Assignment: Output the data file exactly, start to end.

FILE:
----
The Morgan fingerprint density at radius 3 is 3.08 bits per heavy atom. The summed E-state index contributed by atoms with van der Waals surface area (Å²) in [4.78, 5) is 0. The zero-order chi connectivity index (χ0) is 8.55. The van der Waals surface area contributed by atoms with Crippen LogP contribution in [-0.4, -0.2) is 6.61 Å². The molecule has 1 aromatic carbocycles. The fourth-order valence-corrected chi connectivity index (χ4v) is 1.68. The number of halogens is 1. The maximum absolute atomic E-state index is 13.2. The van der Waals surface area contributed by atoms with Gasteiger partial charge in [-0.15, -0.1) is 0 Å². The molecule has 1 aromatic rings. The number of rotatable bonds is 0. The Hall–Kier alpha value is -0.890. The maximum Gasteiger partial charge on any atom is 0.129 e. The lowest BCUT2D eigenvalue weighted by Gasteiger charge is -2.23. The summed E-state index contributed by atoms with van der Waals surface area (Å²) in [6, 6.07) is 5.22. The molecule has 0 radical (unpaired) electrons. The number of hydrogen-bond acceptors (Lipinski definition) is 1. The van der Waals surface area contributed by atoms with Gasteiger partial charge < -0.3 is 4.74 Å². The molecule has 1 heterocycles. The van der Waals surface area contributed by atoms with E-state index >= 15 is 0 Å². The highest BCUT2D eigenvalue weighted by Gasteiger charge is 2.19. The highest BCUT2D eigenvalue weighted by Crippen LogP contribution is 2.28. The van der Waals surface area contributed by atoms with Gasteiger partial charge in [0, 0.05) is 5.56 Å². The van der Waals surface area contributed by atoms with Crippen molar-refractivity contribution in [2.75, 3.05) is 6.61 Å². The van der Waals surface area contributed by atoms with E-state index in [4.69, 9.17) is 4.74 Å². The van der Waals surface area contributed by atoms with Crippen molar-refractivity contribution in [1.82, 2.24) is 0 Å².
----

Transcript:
The Morgan fingerprint density at radius 3 is 3.08 bits per heavy atom. The summed E-state index contributed by atoms with van der Waals surface area (Å²) in [4.78, 5) is 0. The zero-order chi connectivity index (χ0) is 8.55. The van der Waals surface area contributed by atoms with Crippen LogP contribution in [-0.4, -0.2) is 6.61 Å². The molecule has 1 aromatic carbocycles. The fourth-order valence-corrected chi connectivity index (χ4v) is 1.68. The number of halogens is 1. The maximum absolute atomic E-state index is 13.2. The van der Waals surface area contributed by atoms with Gasteiger partial charge in [-0.15, -0.1) is 0 Å². The molecule has 1 aromatic rings. The number of rotatable bonds is 0. The Hall–Kier alpha value is -0.890. The maximum Gasteiger partial charge on any atom is 0.129 e. The lowest BCUT2D eigenvalue weighted by Gasteiger charge is -2.23. The summed E-state index contributed by atoms with van der Waals surface area (Å²) in [6, 6.07) is 5.22. The molecule has 0 radical (unpaired) electrons. The number of hydrogen-bond acceptors (Lipinski definition) is 1. The van der Waals surface area contributed by atoms with Gasteiger partial charge < -0.3 is 4.74 Å². The molecule has 1 heterocycles. The van der Waals surface area contributed by atoms with E-state index >= 15 is 0 Å². The highest BCUT2D eigenvalue weighted by Gasteiger charge is 2.19. The highest BCUT2D eigenvalue weighted by Crippen LogP contribution is 2.28. The van der Waals surface area contributed by atoms with Gasteiger partial charge in [0, 0.05) is 5.56 Å². The van der Waals surface area contributed by atoms with Crippen molar-refractivity contribution in [2.75, 3.05) is 6.61 Å². The van der Waals surface area contributed by atoms with E-state index in [4.69, 9.17) is 4.74 Å². The van der Waals surface area contributed by atoms with Crippen molar-refractivity contribution in [1.82, 2.24) is 0 Å².